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obese Chinese woman standing by a window.

Obesity, or adiposity, affects about 700 million adults worldwide and continues to rise steadily in most countries, including China. Although the health effects of adiposity on cardio-metabolic diseases and many cancers are well established, there are still unanswered questions about its aetiological role in many other diseases. Moreover, the relative importance of different measures of adiposity (e.g. general vs central obesity) in predicting disease risks and the likely biological mechanisms underpinning their associations are still not properly investigated.

Building on previous research on obesity, we will continue to study the genetic determinants and health consequences of adiposity as well as novel biological mechanisms linking adiposity with different diseases.

Our ongoing and planned work aims:

  • to understand the genetic architectures of different measures of adiposity (e.g. BMI, waist circumference, lean body mass) in the Chinese population, using genome-wide association studies (GWAS);
  • to qualitatively and quantitatively assess the associations of different measures of adiposity with a broad range of diseases;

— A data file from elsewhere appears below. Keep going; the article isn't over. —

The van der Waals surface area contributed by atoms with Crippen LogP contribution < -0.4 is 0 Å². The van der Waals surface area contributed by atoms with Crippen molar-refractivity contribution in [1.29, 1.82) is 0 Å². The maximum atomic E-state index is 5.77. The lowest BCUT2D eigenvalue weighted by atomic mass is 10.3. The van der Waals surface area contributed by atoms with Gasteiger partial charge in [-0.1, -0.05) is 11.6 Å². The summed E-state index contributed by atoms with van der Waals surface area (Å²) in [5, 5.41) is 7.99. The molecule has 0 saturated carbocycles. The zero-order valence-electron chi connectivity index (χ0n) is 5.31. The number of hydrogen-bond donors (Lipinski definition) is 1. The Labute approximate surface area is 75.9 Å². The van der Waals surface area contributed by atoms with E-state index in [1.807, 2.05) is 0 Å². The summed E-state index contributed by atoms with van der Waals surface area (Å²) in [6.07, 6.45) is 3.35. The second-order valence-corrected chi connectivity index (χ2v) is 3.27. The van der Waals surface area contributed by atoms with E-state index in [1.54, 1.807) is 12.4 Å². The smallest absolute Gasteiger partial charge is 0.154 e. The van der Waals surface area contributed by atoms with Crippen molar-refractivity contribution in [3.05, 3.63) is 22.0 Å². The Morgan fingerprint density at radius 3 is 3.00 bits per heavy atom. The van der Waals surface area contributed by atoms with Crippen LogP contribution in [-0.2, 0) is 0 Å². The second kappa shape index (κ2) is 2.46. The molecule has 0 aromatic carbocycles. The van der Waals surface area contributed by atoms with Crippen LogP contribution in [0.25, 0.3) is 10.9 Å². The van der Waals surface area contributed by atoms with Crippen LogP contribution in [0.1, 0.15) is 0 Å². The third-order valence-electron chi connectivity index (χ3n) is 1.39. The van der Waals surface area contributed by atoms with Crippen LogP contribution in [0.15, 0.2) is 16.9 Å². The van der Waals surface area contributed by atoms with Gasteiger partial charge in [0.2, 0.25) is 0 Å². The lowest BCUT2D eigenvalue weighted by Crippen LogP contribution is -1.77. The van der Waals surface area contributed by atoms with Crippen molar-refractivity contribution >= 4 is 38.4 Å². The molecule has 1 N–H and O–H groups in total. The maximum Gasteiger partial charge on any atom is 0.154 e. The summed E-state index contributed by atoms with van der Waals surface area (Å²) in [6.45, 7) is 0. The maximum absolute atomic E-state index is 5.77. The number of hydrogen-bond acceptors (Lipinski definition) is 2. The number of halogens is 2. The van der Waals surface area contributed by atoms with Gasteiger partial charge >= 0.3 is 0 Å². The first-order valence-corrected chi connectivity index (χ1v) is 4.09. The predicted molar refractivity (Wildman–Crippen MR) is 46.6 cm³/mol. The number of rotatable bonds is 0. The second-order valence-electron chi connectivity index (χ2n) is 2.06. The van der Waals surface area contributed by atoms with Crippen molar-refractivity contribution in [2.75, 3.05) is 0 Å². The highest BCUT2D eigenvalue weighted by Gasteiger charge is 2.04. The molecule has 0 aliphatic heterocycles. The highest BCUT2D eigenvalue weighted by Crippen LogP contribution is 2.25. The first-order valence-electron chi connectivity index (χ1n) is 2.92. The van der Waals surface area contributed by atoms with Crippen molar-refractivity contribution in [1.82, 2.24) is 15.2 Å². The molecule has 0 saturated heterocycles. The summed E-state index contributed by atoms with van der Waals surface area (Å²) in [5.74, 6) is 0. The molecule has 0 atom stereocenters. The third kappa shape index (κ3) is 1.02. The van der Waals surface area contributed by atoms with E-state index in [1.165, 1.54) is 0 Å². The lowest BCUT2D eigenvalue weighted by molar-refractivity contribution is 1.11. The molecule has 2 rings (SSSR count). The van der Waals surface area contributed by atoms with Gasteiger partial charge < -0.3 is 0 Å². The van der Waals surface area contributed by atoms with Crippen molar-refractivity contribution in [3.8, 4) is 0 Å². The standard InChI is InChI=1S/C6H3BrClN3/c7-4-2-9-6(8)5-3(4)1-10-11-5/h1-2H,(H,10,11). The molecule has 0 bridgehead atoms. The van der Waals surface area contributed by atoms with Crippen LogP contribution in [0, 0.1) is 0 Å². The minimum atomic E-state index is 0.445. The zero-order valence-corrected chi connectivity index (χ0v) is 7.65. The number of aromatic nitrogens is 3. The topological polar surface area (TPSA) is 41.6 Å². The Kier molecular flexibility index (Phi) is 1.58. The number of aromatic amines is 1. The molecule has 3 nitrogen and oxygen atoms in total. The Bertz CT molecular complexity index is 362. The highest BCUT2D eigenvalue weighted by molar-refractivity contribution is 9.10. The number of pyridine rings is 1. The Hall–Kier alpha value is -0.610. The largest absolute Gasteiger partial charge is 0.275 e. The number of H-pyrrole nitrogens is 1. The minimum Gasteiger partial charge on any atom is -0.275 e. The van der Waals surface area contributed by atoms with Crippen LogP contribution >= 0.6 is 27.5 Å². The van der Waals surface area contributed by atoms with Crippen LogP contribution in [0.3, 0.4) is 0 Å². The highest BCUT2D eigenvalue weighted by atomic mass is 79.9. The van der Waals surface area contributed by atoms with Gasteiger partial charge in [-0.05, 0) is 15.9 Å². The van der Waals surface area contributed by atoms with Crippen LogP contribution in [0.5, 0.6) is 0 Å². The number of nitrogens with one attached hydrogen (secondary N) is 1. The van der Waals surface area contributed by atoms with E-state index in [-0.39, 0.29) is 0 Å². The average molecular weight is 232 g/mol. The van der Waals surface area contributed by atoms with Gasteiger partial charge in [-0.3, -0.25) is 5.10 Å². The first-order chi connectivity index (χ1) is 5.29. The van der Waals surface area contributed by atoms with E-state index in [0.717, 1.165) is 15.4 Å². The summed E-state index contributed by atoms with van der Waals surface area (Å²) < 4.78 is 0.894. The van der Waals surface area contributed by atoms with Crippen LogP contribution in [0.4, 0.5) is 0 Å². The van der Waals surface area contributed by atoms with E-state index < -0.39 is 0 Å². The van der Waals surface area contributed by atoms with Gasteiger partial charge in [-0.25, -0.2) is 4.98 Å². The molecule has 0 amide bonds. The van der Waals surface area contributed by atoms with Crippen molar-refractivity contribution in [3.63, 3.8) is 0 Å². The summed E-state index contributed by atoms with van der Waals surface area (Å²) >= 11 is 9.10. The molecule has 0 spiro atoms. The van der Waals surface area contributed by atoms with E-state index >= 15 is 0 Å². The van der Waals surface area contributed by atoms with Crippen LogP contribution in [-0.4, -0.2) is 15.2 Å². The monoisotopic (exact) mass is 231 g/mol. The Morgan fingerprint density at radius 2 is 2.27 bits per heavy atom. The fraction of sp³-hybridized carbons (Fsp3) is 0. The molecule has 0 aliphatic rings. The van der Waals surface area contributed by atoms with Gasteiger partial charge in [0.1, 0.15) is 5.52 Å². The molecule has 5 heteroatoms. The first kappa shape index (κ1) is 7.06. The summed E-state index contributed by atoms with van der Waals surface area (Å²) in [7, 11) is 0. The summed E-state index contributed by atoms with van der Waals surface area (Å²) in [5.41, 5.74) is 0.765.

• to explore the novel mechanisms linking adiposity with risk of specific diseases, using available and emerging biochemistry, protein, small molecular metabolite and genetic data;
  • to determine the likely cause-effect associations of adiposity with specific diseases and traits, using a Mendelian randomisation approach;
  • to compare the qualitative and quantitative associations of adiposity with specific diseases and traits in Chinese adults with those in other populations.

In collaboration with China’s Centre for Disease Control (CDC) we will use nationally representative data to assess the disease burden attributed to obesity and the ‘biologically’ optimal levels of adiposity associated with the lowest disease burden in Chinese adults. We will also utilise data from other biobanks (e.g. UK Biobank).